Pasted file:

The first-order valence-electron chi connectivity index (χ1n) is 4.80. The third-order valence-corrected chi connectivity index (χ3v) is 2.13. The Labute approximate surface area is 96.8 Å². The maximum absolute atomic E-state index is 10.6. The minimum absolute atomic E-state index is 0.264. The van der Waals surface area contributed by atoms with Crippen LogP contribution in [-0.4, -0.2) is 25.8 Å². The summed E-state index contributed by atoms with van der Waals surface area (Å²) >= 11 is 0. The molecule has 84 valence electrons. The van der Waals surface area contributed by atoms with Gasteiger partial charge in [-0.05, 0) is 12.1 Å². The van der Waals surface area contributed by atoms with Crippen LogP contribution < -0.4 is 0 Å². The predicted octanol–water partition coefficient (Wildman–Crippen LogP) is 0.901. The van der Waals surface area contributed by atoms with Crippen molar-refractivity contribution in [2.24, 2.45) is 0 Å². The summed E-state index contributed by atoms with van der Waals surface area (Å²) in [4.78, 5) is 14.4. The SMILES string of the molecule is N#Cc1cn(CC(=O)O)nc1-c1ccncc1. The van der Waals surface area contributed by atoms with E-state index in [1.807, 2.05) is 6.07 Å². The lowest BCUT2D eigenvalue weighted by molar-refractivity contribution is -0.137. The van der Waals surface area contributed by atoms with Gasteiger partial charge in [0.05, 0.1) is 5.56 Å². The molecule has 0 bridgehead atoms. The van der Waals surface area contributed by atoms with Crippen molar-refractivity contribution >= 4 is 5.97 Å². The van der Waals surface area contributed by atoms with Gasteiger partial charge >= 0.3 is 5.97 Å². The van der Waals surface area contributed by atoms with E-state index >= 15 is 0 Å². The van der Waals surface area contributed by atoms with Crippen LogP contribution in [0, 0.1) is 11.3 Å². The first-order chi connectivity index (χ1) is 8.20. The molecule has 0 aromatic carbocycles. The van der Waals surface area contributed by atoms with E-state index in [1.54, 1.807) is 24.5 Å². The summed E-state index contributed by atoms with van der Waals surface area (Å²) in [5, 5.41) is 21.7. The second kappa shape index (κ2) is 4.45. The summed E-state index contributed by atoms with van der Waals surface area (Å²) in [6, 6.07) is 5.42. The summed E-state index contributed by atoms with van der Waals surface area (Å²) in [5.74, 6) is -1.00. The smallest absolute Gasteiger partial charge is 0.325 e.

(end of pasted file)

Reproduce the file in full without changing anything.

The first-order valence-electron chi connectivity index (χ1n) is 4.80. The third-order valence-corrected chi connectivity index (χ3v) is 2.13. The Labute approximate surface area is 96.8 Å². The maximum absolute atomic E-state index is 10.6. The minimum absolute atomic E-state index is 0.264. The van der Waals surface area contributed by atoms with Crippen LogP contribution in [-0.4, -0.2) is 25.8 Å². The summed E-state index contributed by atoms with van der Waals surface area (Å²) >= 11 is 0. The molecule has 84 valence electrons. The van der Waals surface area contributed by atoms with Gasteiger partial charge in [-0.05, 0) is 12.1 Å². The van der Waals surface area contributed by atoms with Crippen LogP contribution < -0.4 is 0 Å². The predicted octanol–water partition coefficient (Wildman–Crippen LogP) is 0.901. The van der Waals surface area contributed by atoms with Crippen molar-refractivity contribution in [2.24, 2.45) is 0 Å². The summed E-state index contributed by atoms with van der Waals surface area (Å²) in [4.78, 5) is 14.4. The SMILES string of the molecule is N#Cc1cn(CC(=O)O)nc1-c1ccncc1. The van der Waals surface area contributed by atoms with E-state index in [1.807, 2.05) is 6.07 Å². The lowest BCUT2D eigenvalue weighted by molar-refractivity contribution is -0.137. The van der Waals surface area contributed by atoms with Gasteiger partial charge in [0.05, 0.1) is 5.56 Å². The molecule has 0 bridgehead atoms. The van der Waals surface area contributed by atoms with Crippen molar-refractivity contribution >= 4 is 5.97 Å². The van der Waals surface area contributed by atoms with Gasteiger partial charge >= 0.3 is 5.97 Å². The van der Waals surface area contributed by atoms with E-state index >= 15 is 0 Å². The van der Waals surface area contributed by atoms with Crippen LogP contribution in [0, 0.1) is 11.3 Å². The first-order chi connectivity index (χ1) is 8.20. The molecule has 0 aromatic carbocycles. The van der Waals surface area contributed by atoms with E-state index in [1.54, 1.807) is 24.5 Å². The summed E-state index contributed by atoms with van der Waals surface area (Å²) in [5, 5.41) is 21.7. The second kappa shape index (κ2) is 4.45. The summed E-state index contributed by atoms with van der Waals surface area (Å²) in [6, 6.07) is 5.42. The summed E-state index contributed by atoms with van der Waals surface area (Å²) in [5.74, 6) is -1.00. The smallest absolute Gasteiger partial charge is 0.325 e.